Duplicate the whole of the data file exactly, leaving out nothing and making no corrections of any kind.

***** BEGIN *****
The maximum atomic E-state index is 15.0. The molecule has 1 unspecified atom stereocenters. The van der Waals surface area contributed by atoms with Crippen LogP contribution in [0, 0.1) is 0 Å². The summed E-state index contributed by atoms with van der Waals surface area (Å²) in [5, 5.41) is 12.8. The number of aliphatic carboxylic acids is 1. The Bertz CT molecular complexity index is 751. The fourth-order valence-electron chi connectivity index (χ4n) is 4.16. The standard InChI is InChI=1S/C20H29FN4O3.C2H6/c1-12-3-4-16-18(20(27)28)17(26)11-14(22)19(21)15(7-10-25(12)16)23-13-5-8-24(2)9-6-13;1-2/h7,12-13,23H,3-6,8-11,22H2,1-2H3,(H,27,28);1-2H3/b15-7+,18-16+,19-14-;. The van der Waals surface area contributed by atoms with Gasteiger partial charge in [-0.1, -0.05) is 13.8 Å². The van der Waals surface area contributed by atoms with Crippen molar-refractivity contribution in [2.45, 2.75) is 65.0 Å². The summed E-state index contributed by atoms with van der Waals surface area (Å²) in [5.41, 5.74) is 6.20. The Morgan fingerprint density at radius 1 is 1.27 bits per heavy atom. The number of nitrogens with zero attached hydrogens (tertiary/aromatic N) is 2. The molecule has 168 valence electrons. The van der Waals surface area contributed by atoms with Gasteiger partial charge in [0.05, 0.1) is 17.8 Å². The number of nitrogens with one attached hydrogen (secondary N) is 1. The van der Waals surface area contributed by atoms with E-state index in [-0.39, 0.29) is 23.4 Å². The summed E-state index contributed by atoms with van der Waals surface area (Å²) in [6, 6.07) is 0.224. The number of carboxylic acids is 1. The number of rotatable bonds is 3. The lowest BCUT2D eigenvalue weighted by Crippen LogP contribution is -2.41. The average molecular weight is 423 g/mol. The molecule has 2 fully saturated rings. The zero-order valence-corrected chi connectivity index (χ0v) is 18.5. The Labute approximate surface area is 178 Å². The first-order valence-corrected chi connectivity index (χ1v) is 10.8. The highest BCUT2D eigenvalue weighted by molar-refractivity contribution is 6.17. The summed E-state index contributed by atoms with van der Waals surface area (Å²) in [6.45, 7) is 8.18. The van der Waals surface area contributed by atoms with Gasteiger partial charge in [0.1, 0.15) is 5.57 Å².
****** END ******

The maximum atomic E-state index is 15.0. The molecule has 1 unspecified atom stereocenters. The van der Waals surface area contributed by atoms with Crippen LogP contribution in [0, 0.1) is 0 Å². The summed E-state index contributed by atoms with van der Waals surface area (Å²) in [5, 5.41) is 12.8. The number of aliphatic carboxylic acids is 1. The Bertz CT molecular complexity index is 751. The fourth-order valence-electron chi connectivity index (χ4n) is 4.16. The standard InChI is InChI=1S/C20H29FN4O3.C2H6/c1-12-3-4-16-18(20(27)28)17(26)11-14(22)19(21)15(7-10-25(12)16)23-13-5-8-24(2)9-6-13;1-2/h7,12-13,23H,3-6,8-11,22H2,1-2H3,(H,27,28);1-2H3/b15-7+,18-16+,19-14-;. The van der Waals surface area contributed by atoms with Gasteiger partial charge in [-0.1, -0.05) is 13.8 Å². The van der Waals surface area contributed by atoms with Crippen molar-refractivity contribution in [2.45, 2.75) is 65.0 Å². The summed E-state index contributed by atoms with van der Waals surface area (Å²) in [5.41, 5.74) is 6.20. The Morgan fingerprint density at radius 1 is 1.27 bits per heavy atom. The number of nitrogens with zero attached hydrogens (tertiary/aromatic N) is 2. The molecule has 168 valence electrons. The van der Waals surface area contributed by atoms with Gasteiger partial charge in [0.05, 0.1) is 17.8 Å². The number of nitrogens with one attached hydrogen (secondary N) is 1. The van der Waals surface area contributed by atoms with E-state index in [-0.39, 0.29) is 23.4 Å². The summed E-state index contributed by atoms with van der Waals surface area (Å²) in [6, 6.07) is 0.224. The number of carboxylic acids is 1. The number of rotatable bonds is 3. The lowest BCUT2D eigenvalue weighted by Crippen LogP contribution is -2.41. The average molecular weight is 423 g/mol. The molecule has 2 fully saturated rings. The zero-order valence-corrected chi connectivity index (χ0v) is 18.5. The Labute approximate surface area is 178 Å². The first-order valence-corrected chi connectivity index (χ1v) is 10.8. The highest BCUT2D eigenvalue weighted by molar-refractivity contribution is 6.17. The summed E-state index contributed by atoms with van der Waals surface area (Å²) in [6.45, 7) is 8.18. The van der Waals surface area contributed by atoms with Gasteiger partial charge in [0.1, 0.15) is 5.57 Å².